Pray Brethren

Pray Brethren

Thursday, September 22, 2011

Panentheism and the Gnostic Reaction

Differing from pantheism (which is the belief that God and the physical universe are coextensive, that God and the universe are two sides of the same coin), panentheism states that everything we see, taste, touch, hear, and smell is divine but that God’s existence also extends beyond this universe. In other words, the physical universe is a part of God though not the whole of God. In this book Handbook of Christian Apologetics, the philosopher Peter Kreeft calls panentheism “clearly heretical.”

Sadly not all Catholics agree.

Panentheism bills itself as a compromise between the transcendent God of theism and the immanent god of pantheism. Now every good Christian recognizes that the physical universe (and for that matter, angels too) is sustained by God. Everything made by God was made from nothing and without His continual decision to sustain us, we would go back into the nothingness from which we came. Furthermore, everything that exists is good insofar as it exists. Panentheism, however, sadly fails to make the distinction between Creator and creation.

Nevertheless, there are those who argue that some Eastern Christian mystics and modern theologians have embraced a kind of panentheism that we, too, should accept.

But what really popularizes this among some Catholic theologians is perhaps an overreaction to the many forms of Gnosticism throughout the ages – especially one of its key tenants: the material universe is evil and made by an evil god. Catholics had to defend the faith against this heresy, and also against a rather Gnostic-sounding Protestant Christianity which denied that God could interact with us through material objects (i.e. sacraments, sacramentals, male priests, etc.).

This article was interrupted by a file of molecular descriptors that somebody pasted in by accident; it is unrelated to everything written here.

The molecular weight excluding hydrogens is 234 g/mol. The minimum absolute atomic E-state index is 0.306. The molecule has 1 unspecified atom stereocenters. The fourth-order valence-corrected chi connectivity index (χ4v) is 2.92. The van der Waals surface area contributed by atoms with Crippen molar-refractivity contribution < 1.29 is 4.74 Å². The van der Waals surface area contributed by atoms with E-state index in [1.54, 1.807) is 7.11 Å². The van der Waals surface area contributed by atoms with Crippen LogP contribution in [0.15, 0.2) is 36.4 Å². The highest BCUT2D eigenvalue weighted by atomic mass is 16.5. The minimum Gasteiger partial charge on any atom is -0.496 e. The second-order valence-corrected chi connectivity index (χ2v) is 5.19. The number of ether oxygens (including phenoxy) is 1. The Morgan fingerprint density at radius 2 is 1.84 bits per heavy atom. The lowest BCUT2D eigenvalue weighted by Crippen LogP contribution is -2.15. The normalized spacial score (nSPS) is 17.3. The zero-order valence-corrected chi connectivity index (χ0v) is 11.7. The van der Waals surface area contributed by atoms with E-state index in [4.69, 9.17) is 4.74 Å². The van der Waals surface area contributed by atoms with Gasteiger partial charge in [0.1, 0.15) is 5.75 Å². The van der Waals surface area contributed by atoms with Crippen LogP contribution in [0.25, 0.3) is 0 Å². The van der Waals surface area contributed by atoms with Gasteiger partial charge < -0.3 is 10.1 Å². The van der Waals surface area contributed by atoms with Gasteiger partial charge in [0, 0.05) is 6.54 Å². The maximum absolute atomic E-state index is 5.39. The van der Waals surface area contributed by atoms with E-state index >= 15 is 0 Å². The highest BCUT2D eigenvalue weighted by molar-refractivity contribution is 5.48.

Given the “Gnostic Reaction” and the belief in “ontological goodness” (that everything which exists is good insofar as it exists), there is a tendency among some Catholic theologians to drift dangerously close to panentheism and a universalism which can stem from it. We must not forget that evil really exists and that we have a duty to defeat it. It could be found in our own hearts, or it could be found in men like Stalin, Hitler, and bin Laden. In the end, there is a real heaven, a real hell, and a real judgment between good and evil.

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